Plastic Surgery Is A Lousy Response To Bullying
The start of a new school year is fast approaching, which sadly means a whole new year of bullying for many kids out there. But Nadia Ilse, who’s been called “Dumbo” for years now because of her “elephant ears,” isn’t worried. That’s because the 14-year-old Georgia girl has just endured $40,000 worth of plastic surgery, including having her ears pinned back. That ought to teach those mean kids a lesson!
In case you didn’t sense it, I’m being sarcastic. I actually feel horribly for Ilse, who has been taunted non-stop by her peers, but I don’t think that plastic surgery is the answer. To me, it means the bullies have won. Let’s remember that Ilse is just 14 years old, and going under the knife is a big deal no matter what age you happen to be. I’m not against plastic surgery, but is a 14-year-old mature enough to make such a life-altering decision?
According to reports, Ilse begged her mom for an otoplasty â€“ an operation to pin back her ears â€“ starting at age 10. So her mom contacted the Little Baby Face Foundation, a New York-based charity that provides free corrective surgery to children born with facial deformities. Her wish was granted â€“ and then some. Dr. Thomas Romo, III, the organization’s founder, also performed rhinoplasty (a nose job) and mentoplasty (a chin job).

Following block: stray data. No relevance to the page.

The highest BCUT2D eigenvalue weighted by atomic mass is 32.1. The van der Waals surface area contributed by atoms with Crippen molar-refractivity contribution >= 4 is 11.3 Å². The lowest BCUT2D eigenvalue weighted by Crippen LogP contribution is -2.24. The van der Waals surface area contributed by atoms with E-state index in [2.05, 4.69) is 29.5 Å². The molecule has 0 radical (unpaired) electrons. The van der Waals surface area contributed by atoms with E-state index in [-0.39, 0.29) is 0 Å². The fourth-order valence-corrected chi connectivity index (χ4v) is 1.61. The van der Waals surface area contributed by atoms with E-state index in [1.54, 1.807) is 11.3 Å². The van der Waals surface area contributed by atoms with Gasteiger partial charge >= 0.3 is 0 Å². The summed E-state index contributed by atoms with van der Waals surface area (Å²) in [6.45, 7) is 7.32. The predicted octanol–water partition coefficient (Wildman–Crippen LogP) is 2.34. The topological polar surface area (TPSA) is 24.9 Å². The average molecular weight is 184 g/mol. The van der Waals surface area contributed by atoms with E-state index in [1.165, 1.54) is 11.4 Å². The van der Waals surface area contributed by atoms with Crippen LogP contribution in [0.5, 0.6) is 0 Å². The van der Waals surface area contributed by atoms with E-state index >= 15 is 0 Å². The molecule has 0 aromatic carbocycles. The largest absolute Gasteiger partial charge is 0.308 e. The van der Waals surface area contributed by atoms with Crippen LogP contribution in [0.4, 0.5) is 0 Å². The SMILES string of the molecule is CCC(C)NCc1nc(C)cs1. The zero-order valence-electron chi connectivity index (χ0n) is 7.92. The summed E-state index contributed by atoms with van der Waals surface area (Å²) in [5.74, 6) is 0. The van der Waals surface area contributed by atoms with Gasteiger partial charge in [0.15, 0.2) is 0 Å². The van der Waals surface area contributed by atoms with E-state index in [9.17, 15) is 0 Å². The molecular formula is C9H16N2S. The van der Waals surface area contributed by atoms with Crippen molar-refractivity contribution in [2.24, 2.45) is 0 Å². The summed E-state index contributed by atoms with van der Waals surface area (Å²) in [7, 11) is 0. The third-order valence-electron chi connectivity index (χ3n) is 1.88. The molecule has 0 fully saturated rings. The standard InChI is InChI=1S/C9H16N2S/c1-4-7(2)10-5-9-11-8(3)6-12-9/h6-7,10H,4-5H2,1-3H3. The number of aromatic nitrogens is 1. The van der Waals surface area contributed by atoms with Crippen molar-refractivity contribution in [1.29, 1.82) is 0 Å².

Yeah, I had to do a double-take when I read that. The truth is, I viewed the “before” pictures of Ilse, and she looks perfectly fine to me. Her ears stick out, sure, but it hardly looks like a “facial deformity.” As for her nose and chin? Pretty typical, if you ask me. Obviously Ilse didn’t like them, and I’m not judging her for that. But I don’t understand why her parents and surgeon felt it necessary to give her an entire makeover at age 14.
Ilse’s surgery comes almost one year after Nicolette Taylor, a 13-year-old New Yorker, had a nose job in response to bullying. And last April, 7-year-old Samantha Shaw from South Dakota had her ears pinned back, just like Ilse, as a “preventative measure” to bullying. (Uh, okay.)
The truth is, I’m torn on the subject in many ways. I can’t imagine how Ilse must’ve felt after all those years of being bullied, and so who am I to judge her for going under the knife? She says she feels “beautiful” now, which is heartwarming and will no doubt have a huge impact on her confidence levels and how she sees herself. The part I can’t wrap my head around, however, is that she had way more work done than necessary, especially at such a young age.